Draping an electric car with a temperature-regulating blanket while it is parked could help keep its battery in prime condition.
When an electric vehicle is parked outside, or in an unheated garage, its temperature can vary dramatically from day to night and from season to season, from well below freezing to well above 40°C (104°F), depending on where it is in the world.
But to stay in optimum condition, the lithium-ion batteries that power electric cars should be stored between 15°C (59°F) and 35°C (95°F). This range is also optimum for charging and discharging.
Most batteries have built in thermoregulation capabilities to keep them within a safe temperature range when in use, but this drains power that could otherwise be used for driving, and does nothing for stationary cars. So Kehang Cui at Shanghai Jiao Tong University, China, and his colleagues have developed a blanket that aims to regulate an electric car’s temperature, keeping its batteries at peak performance.
The blanket features an outer layer made from silica and boron nitride, which reflects heat and sunlight, while an inner layer made from aluminium traps heat to keep the car’s temperature constant. In tests, the team found it could cool an electric vehicle by 8°C (14°F) on a hot day, compared to the outside temperature, and warm it by 7°C (13°F) at night.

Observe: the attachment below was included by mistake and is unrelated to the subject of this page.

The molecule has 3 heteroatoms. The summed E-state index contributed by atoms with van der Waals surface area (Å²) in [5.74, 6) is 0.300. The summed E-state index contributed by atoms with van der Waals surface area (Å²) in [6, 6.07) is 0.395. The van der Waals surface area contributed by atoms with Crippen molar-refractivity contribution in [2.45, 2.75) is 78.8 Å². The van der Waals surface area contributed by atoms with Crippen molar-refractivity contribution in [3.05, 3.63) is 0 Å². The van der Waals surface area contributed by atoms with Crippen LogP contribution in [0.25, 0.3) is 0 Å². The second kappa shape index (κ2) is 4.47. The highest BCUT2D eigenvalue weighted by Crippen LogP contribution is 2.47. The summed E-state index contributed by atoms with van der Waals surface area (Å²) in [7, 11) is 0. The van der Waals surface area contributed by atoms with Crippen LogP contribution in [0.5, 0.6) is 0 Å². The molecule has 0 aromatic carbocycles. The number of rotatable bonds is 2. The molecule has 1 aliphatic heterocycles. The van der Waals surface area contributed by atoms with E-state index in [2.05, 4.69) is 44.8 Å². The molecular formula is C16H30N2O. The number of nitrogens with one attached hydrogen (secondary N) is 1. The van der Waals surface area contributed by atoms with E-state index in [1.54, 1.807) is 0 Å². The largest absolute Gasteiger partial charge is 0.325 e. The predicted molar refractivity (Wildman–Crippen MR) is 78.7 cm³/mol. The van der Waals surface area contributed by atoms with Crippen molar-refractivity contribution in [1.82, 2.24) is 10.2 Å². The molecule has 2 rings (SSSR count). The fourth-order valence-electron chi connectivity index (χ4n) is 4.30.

Cui says the blanket could be scaled up into commercial production to improve the performance and longevity of battery vehicles. But he says more research is needed to quantify the improvements it offers to battery performance, and the payback period for the technology, before drivers are likely to invest. “I think it’s a material that would benefit our daily life. But there’s lots of work to do,” he says.
It could also find use with domestic battery storage systems, energy storage power plants and even buildings, says Cui. “A sustainable energy system relies on energy storage, and energy storage requires thermal management – and then the blanket will be useful,” he says.